• All information transmitted from [communications equipment] must be encrypted by a strong encryption algorithm to minimise the risks of eavesdropping on the communications and man-in-the middle attacks
  • All servers and applications using SSL or TLS must have the certificates signed by a known, trusted provider.
  • Verify that the usage policies include a list of company-approved products.

I grabbed the examples above from published policies, such as the SANS Security Policy Templates.

Network Information Security Should Not Be a No Man’s Land

If you don’t find any policies in place that are related to exposed systems and services, now would be a good place to start considering them. Looking at simple scan results might already highlight the need for them. But as always, the introduction of new policies will get more difficult when the systems are already in production. As a side note, answering some of the policy-related questions might require further scanning or gathering more data, for example on discovered X.509 certificates.

Looking at any of the applicable policies, chances are that you already have some findings that lead you to suspect policy violations. You also probably have suspicious technical findings such as different-looking versions of the same products and API endpoints that seem overly promiscuous. There might be good reasons for all of this, but it’s difficult to tell without knowing the context of the system. This is where system owners are worth their weight in gold.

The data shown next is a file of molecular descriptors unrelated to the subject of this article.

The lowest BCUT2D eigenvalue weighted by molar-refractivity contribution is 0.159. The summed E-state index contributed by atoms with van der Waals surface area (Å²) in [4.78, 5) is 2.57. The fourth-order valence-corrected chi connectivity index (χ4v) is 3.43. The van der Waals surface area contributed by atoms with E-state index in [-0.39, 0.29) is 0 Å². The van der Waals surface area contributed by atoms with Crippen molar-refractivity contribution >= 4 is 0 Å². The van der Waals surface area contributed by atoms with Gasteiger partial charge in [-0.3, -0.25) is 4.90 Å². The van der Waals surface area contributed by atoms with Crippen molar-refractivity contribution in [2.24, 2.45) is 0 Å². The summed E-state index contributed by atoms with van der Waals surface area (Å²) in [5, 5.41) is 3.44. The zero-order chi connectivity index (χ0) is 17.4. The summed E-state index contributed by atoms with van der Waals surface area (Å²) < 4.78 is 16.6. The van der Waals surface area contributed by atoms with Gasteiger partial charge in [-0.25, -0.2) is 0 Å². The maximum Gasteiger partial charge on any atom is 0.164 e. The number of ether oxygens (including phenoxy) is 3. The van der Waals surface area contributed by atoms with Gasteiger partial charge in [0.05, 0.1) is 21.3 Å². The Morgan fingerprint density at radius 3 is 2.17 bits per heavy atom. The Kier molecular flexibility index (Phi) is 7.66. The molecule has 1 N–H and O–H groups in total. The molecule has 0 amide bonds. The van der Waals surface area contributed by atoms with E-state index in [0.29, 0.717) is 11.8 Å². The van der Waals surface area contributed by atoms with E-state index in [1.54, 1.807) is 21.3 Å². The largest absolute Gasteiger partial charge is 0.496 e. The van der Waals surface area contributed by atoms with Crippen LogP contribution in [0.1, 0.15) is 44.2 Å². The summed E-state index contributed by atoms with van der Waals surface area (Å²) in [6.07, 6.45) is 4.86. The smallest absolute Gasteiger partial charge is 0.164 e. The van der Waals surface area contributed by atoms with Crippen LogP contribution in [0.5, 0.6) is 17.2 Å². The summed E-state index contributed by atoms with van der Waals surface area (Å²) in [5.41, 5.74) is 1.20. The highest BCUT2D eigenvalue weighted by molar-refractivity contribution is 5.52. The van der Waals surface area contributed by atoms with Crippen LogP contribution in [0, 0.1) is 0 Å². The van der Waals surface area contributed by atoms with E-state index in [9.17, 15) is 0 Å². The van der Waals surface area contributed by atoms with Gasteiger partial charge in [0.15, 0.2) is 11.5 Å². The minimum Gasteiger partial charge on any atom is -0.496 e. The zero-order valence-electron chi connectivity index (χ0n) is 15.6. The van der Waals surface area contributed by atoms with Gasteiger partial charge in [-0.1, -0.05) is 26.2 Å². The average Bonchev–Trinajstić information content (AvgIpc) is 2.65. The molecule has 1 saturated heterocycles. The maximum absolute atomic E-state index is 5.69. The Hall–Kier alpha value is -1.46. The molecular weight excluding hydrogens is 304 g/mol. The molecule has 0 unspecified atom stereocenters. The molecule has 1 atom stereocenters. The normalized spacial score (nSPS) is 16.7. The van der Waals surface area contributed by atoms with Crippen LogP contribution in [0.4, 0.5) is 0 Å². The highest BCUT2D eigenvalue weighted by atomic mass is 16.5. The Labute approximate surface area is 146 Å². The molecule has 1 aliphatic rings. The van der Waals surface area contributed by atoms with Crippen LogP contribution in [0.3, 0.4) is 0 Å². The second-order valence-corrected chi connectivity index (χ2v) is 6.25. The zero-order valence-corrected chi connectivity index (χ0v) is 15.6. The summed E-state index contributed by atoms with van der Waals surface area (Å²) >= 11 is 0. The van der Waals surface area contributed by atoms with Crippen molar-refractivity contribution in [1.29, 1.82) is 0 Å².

ICT Systems Need Love and Care (Patching)

All systems offering open services need regular maintenance in order to remain safe. This might seem self-evident, but unfortunately my experience is that most people consider security administration a tedious and risky task. They hope that someone else (the famous bicycle repair man) will take care of it.

As the proverb goes:

If it ain’t broke, don’t fix it.

Unfortunately, this train of thought is all too similar with organisations and security patching in general.

Gain Insights through Clear Responsibilities

In the first post of this series, I used the fictitious Acme Ltd as an example of a company that had lost track of their assets. Going back to that example, it’s inevitable that they would have also lost track of their security responsibilities. After all, fixing running systems is not a revenue-generating activity and it is easy to ignore as long as everything is running smoothly.

In my experience, taking care of security sometimes gets assigned to a single heroic figure that eventually burns out and/or finds a better employer. If internal roles or outsourcing do not explicitly include security responsibilities, tasks like patching often become a hot potato. It’s indicative of a bad security culture if more time is spent on arguing over responsibilities than implementing any actual fixes.